by Adolph Dietsch,
Technical Director of the Cerveceria Cuauhtemoc, Monterey, N. L. Mexico.
Published in LETTERS on BREWING – Journal of Hantke’s Brewing School (1902)
Beer has been brewed in Mexico for long time, but only a top fermentation beer and this on a very small scale. The whole equipment of a brewery at that time consisted of a kettle, having a capacity of 1½ to 2 barrels, a corresponding mashtub and a few fermentation vats, in a one story square adobe (clay) or sias (a kind of sandstone) building. After the fermentation was completed, the beer was filled into bottles and thus sold. I know of a brewery here, who now sell about 5000 barrels of beer annually and who in the beginning, not being able to equip a small brew house, used well cleaned 5 gallon oil cans as brew kettle, mashtub and fermentation vats. With this primitive arrangement they operated quite successfully until they were able to get their present modern equipment. However, “tempora mutantur,” from such small beginnings large businesses have developed, lager beer breweries (some having a capacity of 100,000 barrels) which are provided with the most modern and practical machines and apparatus and furnish a product, which compares favorably with the best imported beers.
The Mexican himself is not yet a big beer drinker and it was probably quite a task for the pioneers of the brewing industry to convince the natives of the advantage of beer over their own strongly alcoholic beverages. At that time there was also not the energy known, which is now present in all industries of the country; the Mexican laborer (peon) received low wages and with his few centavos could buy nothing better than a “pulque”, “tequila”, or “mescal”, the effect of which were perfectly satisfactory to him. The national beverage of the Mexican is pulque, which is similar to weissbier, very high in carbonic acid and is made from the juice of a plant, “Maguep” (sic. maguey/agave) It is very evident that this beverage first found favor among the natives, principally on account of its cheapness, compared with the expensive imported lager beer.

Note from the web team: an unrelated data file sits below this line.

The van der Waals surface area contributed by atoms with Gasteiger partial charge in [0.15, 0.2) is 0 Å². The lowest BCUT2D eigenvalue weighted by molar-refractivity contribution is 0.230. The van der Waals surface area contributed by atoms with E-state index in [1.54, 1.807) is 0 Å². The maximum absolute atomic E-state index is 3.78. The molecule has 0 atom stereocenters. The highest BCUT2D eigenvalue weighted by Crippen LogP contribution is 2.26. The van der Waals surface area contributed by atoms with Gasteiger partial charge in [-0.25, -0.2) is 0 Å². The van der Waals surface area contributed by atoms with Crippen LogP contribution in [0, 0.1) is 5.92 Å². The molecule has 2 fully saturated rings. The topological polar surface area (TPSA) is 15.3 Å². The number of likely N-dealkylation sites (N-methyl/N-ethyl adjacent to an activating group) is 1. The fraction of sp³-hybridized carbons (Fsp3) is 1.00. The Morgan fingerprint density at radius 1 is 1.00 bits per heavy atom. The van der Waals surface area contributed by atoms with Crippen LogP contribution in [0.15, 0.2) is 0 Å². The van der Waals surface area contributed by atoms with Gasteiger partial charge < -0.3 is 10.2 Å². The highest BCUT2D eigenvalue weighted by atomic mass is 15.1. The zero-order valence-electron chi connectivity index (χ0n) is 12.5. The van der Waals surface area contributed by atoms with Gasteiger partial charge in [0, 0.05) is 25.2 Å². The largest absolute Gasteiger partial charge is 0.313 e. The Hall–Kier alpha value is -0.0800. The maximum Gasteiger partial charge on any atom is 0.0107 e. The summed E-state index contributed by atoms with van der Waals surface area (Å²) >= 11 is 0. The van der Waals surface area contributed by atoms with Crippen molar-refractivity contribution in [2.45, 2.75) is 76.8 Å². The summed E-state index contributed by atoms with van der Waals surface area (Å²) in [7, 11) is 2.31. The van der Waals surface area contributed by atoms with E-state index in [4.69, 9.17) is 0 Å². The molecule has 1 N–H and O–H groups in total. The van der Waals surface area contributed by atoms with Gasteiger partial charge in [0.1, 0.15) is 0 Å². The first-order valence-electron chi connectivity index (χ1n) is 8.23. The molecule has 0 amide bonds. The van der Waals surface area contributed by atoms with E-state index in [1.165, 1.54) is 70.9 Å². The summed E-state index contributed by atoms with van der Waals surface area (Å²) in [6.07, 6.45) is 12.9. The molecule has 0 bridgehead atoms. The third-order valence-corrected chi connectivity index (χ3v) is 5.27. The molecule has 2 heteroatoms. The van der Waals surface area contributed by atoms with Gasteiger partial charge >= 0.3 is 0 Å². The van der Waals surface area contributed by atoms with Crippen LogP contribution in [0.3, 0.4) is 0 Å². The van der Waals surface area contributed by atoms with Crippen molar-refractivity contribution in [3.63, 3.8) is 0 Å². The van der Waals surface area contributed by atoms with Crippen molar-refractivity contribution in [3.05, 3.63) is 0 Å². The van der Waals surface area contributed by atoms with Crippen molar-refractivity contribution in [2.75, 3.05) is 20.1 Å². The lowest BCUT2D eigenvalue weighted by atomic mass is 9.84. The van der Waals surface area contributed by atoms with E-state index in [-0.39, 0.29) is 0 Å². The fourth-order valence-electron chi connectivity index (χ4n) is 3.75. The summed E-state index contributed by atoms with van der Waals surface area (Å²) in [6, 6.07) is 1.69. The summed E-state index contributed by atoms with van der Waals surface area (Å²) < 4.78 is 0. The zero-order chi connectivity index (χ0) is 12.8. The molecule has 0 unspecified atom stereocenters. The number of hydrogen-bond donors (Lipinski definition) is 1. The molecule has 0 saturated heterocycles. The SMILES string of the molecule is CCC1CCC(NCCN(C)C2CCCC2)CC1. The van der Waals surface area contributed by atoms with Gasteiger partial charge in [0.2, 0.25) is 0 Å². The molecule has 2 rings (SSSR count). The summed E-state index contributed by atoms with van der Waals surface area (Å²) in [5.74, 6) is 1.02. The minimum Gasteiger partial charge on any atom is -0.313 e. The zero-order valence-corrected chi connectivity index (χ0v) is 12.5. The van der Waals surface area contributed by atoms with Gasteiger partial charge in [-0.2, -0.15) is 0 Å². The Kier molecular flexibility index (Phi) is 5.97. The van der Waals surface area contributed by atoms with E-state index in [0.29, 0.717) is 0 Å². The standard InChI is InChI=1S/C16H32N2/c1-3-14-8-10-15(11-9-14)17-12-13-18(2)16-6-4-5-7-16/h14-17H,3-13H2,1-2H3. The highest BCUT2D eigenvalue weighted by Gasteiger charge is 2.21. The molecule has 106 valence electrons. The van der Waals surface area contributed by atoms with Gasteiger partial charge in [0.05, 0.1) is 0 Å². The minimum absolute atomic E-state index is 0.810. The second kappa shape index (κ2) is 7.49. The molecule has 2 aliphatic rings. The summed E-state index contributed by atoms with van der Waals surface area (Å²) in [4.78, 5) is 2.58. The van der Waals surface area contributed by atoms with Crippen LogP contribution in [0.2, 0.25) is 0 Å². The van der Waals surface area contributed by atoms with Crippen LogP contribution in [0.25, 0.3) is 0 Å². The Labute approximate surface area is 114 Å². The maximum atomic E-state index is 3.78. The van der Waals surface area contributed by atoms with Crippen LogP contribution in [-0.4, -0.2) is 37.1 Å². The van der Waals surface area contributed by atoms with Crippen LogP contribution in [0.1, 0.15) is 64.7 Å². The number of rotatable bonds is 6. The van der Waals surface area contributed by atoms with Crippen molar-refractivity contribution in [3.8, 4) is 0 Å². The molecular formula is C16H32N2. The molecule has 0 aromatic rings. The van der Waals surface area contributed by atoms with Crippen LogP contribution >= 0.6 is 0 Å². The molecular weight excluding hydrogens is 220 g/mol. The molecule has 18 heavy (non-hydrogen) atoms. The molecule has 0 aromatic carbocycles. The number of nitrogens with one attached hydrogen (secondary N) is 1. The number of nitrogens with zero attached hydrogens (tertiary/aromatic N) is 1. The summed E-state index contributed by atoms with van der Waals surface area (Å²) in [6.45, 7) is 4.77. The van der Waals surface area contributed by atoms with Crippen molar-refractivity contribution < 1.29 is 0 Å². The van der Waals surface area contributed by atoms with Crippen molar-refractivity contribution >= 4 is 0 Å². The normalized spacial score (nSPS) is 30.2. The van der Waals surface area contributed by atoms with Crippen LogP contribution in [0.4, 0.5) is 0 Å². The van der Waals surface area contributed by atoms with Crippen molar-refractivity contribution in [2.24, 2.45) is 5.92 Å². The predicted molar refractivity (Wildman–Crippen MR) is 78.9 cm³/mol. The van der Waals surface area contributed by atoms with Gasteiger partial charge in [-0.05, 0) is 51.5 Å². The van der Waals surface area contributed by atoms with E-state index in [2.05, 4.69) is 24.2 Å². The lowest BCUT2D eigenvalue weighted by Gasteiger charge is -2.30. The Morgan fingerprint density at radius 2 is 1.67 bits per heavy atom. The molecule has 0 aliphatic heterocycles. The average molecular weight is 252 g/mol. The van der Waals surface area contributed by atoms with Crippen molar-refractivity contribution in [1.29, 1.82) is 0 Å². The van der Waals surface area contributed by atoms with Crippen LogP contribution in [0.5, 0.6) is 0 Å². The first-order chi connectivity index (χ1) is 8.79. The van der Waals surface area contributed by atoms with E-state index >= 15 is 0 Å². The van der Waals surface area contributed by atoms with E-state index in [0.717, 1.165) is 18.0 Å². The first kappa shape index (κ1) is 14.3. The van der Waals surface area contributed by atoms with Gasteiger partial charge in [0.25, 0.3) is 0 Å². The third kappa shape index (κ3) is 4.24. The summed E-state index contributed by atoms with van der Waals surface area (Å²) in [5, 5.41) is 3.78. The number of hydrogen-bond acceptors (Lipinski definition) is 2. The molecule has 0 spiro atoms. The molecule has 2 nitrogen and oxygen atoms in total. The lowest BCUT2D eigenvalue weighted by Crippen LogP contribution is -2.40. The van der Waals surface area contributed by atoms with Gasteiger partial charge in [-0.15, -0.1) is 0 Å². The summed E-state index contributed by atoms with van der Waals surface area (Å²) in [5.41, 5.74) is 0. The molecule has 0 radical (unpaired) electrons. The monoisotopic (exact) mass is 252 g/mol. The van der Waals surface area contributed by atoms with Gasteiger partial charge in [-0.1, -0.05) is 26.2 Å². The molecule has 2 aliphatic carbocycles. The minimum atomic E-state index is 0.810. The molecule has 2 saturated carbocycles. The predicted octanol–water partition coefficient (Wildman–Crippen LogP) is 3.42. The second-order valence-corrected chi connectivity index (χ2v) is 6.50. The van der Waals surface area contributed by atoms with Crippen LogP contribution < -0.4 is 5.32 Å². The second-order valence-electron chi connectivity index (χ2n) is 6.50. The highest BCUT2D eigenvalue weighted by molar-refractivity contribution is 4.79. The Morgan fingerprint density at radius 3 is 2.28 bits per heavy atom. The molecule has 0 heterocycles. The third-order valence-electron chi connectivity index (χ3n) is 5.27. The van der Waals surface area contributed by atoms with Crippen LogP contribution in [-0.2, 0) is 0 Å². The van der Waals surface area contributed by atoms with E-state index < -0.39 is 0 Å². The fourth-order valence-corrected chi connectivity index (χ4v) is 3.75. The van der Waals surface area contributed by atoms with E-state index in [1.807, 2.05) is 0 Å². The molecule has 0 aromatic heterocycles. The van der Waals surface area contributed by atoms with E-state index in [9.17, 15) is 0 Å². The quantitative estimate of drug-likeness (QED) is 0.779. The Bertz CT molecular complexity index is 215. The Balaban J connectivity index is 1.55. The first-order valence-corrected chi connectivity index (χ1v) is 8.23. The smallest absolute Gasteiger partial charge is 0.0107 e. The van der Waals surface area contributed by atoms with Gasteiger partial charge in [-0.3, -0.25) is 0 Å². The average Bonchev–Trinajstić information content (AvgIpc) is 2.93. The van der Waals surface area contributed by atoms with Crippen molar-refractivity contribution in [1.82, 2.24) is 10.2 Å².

With the growth of home industry, however, the wages of the masses also increased and several enterprising breweries introduced ice machines, built lager beer breweries and, especially in the last ten years, have gained a high position, which alone speaks for the quality of the product.
In general, there are two kinds of native lager beers, the Münchener (decoction) and the Pilsener (infusion) beers. The former have a pronounced Münchener character, are dark, brilliant, mild and palateful and have a good foam holding capacity. These are preferred in certain parts of Mexico and in Central America and especially by foreigners. The material for these beers is almost exclusively obtained from Germany and Austria. The malt (made from Chevalier barley) is of excellent quality and the best imported hops are used, on the latter there is no duty.
On the other hand the infusion beers have a pronounced winey character, are very pale, very high in carbonic acid and have an agreeable, prickling taste. These are preferred more and more in the northern part of the country. A certain percentage of raw cereals (rice, which thrives well here and is of good quality) is used in the manufacture of these beers and the finest imported Bohemian or Bavarian hops.
Very few attempts in malting have been made here up to the present time and these with primitive equipment; the product was used for the manufacture of sencilla (a kind of “Dünnbier”), However these few attempts have shown that with sufficient care, the Mexican barley can be satisfactorily malted.